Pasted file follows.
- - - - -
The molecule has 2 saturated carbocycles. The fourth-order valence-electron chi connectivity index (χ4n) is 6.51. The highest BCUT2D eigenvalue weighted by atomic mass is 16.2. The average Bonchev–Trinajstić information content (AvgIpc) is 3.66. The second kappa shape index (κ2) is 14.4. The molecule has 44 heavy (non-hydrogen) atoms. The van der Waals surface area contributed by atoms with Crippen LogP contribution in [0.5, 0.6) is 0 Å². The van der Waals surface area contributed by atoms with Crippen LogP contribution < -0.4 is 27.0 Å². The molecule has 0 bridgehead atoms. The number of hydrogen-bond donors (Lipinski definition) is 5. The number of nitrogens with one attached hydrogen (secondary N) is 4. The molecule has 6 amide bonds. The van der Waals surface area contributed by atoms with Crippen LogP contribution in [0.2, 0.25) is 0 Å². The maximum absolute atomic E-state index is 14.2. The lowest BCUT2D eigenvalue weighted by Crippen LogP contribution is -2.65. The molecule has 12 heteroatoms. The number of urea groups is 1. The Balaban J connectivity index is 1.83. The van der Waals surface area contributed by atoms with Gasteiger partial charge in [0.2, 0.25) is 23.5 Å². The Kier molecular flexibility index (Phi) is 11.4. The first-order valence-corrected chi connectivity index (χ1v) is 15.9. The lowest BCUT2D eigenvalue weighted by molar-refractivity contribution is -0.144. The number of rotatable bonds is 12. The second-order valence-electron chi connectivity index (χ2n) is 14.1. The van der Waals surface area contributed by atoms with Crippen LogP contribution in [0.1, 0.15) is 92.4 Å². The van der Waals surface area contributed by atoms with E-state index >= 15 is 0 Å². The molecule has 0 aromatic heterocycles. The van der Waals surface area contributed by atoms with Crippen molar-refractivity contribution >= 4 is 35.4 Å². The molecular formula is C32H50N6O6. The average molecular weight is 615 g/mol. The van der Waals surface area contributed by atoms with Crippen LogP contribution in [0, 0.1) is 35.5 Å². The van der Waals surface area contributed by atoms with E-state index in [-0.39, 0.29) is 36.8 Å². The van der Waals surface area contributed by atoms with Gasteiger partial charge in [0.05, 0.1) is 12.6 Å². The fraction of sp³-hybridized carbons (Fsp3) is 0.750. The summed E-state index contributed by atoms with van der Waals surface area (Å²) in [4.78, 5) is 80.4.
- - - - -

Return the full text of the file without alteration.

The molecule has 2 saturated carbocycles. The fourth-order valence-electron chi connectivity index (χ4n) is 6.51. The highest BCUT2D eigenvalue weighted by atomic mass is 16.2. The average Bonchev–Trinajstić information content (AvgIpc) is 3.66. The second kappa shape index (κ2) is 14.4. The molecule has 44 heavy (non-hydrogen) atoms. The van der Waals surface area contributed by atoms with Crippen LogP contribution in [0.5, 0.6) is 0 Å². The van der Waals surface area contributed by atoms with Crippen LogP contribution < -0.4 is 27.0 Å². The molecule has 0 bridgehead atoms. The number of hydrogen-bond donors (Lipinski definition) is 5. The number of nitrogens with one attached hydrogen (secondary N) is 4. The molecule has 6 amide bonds. The van der Waals surface area contributed by atoms with Crippen LogP contribution in [0.2, 0.25) is 0 Å². The maximum absolute atomic E-state index is 14.2. The lowest BCUT2D eigenvalue weighted by Crippen LogP contribution is -2.65. The molecule has 12 heteroatoms. The number of urea groups is 1. The Balaban J connectivity index is 1.83. The van der Waals surface area contributed by atoms with Gasteiger partial charge in [0.2, 0.25) is 23.5 Å². The Kier molecular flexibility index (Phi) is 11.4. The first-order valence-corrected chi connectivity index (χ1v) is 15.9. The lowest BCUT2D eigenvalue weighted by molar-refractivity contribution is -0.144. The number of rotatable bonds is 12. The second-order valence-electron chi connectivity index (χ2n) is 14.1. The van der Waals surface area contributed by atoms with Crippen LogP contribution in [0.1, 0.15) is 92.4 Å². The van der Waals surface area contributed by atoms with E-state index >= 15 is 0 Å². The molecule has 0 aromatic heterocycles. The van der Waals surface area contributed by atoms with Crippen molar-refractivity contribution >= 4 is 35.4 Å². The molecular formula is C32H50N6O6. The average molecular weight is 615 g/mol. The van der Waals surface area contributed by atoms with Crippen LogP contribution in [0, 0.1) is 35.5 Å². The van der Waals surface area contributed by atoms with E-state index in [-0.39, 0.29) is 36.8 Å². The van der Waals surface area contributed by atoms with Gasteiger partial charge in [0.05, 0.1) is 12.6 Å². The fraction of sp³-hybridized carbons (Fsp3) is 0.750. The summed E-state index contributed by atoms with van der Waals surface area (Å²) in [4.78, 5) is 80.4.